And then, of course, the plot twist happens, and everything gets worse. It was problematic before, but now it's really all over the place. Since talking about it would mean spoiling it (even though I don't really care about spoiling books that are problematic) and I'm really tired due to all this, I'm not going to elaborate on that here.
HOWEVER, it is a really important aspect of the problematicness in this book. I'm sorry I can't explain it here, but please, please read other reviews about it. Here's one from Disability in Kidlit, who always do a great job. Aimal also wrote a great review which I already used a part from, but please read it completely. That also goes for Cait's review, who is in a similar "bubble girl" situation.
Please, please consider our hurt about this. I know you've probably heard many good things about this book, and abelism is hard to spot if you don't get confronted with it yourself. But now you know. This book is problematic and it hurts us. Maybe don't support it?
And I'll say it again: we are NOT your plot devices or here for shock value. We're real, we exist, and we deserve better than this.
(If you want to read more or want to know what (not) to do from a writing perspective, read this post by Ana Mardoll - highly recommended)
Original review (December 2016)
Original rating: 2 stars, and if not for the cute romance parts it would have been one star.
This is a difficult book to review. It was good enough at first, then I got irritated and then it went bad.
It's worth noting that I already knew the big plot twist going in, which might have changed my experience because I was just waiting for the sword to drop.
We follow Maddie, who has a rare disease that makes her allergic to the outside world. The only persons she really knows are her mother and her nurse. That is, until a new family moves into the house next to them. Enter Olly, the cute boy who, for the first time, makes Maddie want more than she can have. Right?
It's hard to say what I liked or disliked without spoiling the story, so this will probably seem incoherent, but here's my try.
I liked how Olly had his own story and was complex as well.
There was instalove. Olly is practically the first boy she ever sees, and she falls for him the moment she locks eyes with him. After that, I did like the romance better, and it got really cute.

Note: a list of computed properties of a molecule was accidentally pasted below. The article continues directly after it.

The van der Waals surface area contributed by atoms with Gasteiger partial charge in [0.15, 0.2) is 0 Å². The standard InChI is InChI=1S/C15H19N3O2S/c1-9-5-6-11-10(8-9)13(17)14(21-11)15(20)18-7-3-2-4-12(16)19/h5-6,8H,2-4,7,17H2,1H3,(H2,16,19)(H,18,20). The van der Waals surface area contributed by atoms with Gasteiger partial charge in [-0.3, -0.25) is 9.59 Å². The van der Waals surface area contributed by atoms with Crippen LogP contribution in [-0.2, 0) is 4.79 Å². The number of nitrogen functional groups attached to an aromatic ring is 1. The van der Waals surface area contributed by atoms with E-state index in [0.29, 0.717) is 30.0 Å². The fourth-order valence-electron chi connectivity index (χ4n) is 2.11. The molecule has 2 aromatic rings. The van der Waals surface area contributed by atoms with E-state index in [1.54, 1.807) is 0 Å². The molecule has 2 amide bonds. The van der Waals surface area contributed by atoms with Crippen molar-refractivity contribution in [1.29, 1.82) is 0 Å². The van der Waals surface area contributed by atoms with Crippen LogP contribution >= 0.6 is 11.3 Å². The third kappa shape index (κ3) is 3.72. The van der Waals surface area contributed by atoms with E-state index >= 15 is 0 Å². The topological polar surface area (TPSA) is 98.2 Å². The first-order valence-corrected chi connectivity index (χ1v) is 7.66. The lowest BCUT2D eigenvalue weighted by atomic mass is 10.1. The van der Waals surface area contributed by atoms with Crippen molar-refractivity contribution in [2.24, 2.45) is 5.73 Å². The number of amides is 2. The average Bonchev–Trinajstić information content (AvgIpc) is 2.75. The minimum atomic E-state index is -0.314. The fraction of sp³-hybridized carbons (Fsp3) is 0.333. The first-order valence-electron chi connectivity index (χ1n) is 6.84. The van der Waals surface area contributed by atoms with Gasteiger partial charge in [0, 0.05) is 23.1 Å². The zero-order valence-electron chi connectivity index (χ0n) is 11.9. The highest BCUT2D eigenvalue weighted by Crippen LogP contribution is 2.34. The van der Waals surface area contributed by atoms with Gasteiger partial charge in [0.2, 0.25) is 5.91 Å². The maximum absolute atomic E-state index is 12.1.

Because the story is so short, it sometimes felt rushed.
I liked the recognition for the human need for more.
The supporting characters fell flat. Even more, it had the typical YA thing in which, after the boy enters, family is not important anymore.
The mum was slightly more complex than I had anticipated, which I liked.
Whilst I understand Maddie and what she chooses to do, I do still think it's kind of irresponsible.
The charts and doodles and narration were nice. It was fun to read a book that was more than just text.
Since it was so short, you can read it quickly.
The cover is gorgeous.
The plot twist was bad. It made the story go from unique to flat, and it was hurtful. And it was also highly unbelievable (not only the twist and when it came, but if you look at before the twist and disregard it is going to happen there are a lot of strange things too).
Diversity in MC's, yay.
If it wasn't for the romance, my rating would be less generous. If it was just meant to be another love story, maybe it should just act like one. Then it would not be surprising it wasn't anything special, and if it didn't need to be unique, it could just be cute.
Here's what I think. If you don't know what will happen, you will probably like this book a whole lot more. Until the twist at least, and maybe even then, if I see how many people loved this.
And if you choose to read it, maybe buy it in a paper version (as opposed to an ebook), because, as I said, the cover is beautiful, so at least you'll have that. I also think the doodles and charts etc will be nicer like that.